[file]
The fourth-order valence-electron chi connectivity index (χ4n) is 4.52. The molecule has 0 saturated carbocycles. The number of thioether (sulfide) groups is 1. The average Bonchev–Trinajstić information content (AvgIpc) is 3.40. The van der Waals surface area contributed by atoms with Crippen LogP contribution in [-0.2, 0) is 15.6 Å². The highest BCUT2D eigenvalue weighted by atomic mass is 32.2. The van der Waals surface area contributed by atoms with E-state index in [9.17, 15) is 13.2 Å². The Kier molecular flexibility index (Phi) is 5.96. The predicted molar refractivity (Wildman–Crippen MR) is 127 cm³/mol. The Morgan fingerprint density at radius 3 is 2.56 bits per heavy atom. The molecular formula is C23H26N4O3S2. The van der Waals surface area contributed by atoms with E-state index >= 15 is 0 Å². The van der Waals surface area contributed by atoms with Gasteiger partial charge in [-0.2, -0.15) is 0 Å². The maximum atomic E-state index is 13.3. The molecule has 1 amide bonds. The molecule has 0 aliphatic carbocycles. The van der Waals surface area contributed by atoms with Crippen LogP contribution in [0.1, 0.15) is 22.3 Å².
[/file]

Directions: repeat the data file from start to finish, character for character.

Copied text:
The fourth-order valence-electron chi connectivity index (χ4n) is 4.52. The molecule has 0 saturated carbocycles. The number of thioether (sulfide) groups is 1. The average Bonchev–Trinajstić information content (AvgIpc) is 3.40. The van der Waals surface area contributed by atoms with Crippen LogP contribution in [-0.2, 0) is 15.6 Å². The highest BCUT2D eigenvalue weighted by atomic mass is 32.2. The van der Waals surface area contributed by atoms with E-state index in [9.17, 15) is 13.2 Å². The Kier molecular flexibility index (Phi) is 5.96. The predicted molar refractivity (Wildman–Crippen MR) is 127 cm³/mol. The Morgan fingerprint density at radius 3 is 2.56 bits per heavy atom. The molecular formula is C23H26N4O3S2. The van der Waals surface area contributed by atoms with E-state index >= 15 is 0 Å². The van der Waals surface area contributed by atoms with Gasteiger partial charge in [-0.2, -0.15) is 0 Å². The maximum atomic E-state index is 13.3. The molecule has 1 amide bonds. The molecule has 0 aliphatic carbocycles. The van der Waals surface area contributed by atoms with Crippen LogP contribution in [0.1, 0.15) is 22.3 Å².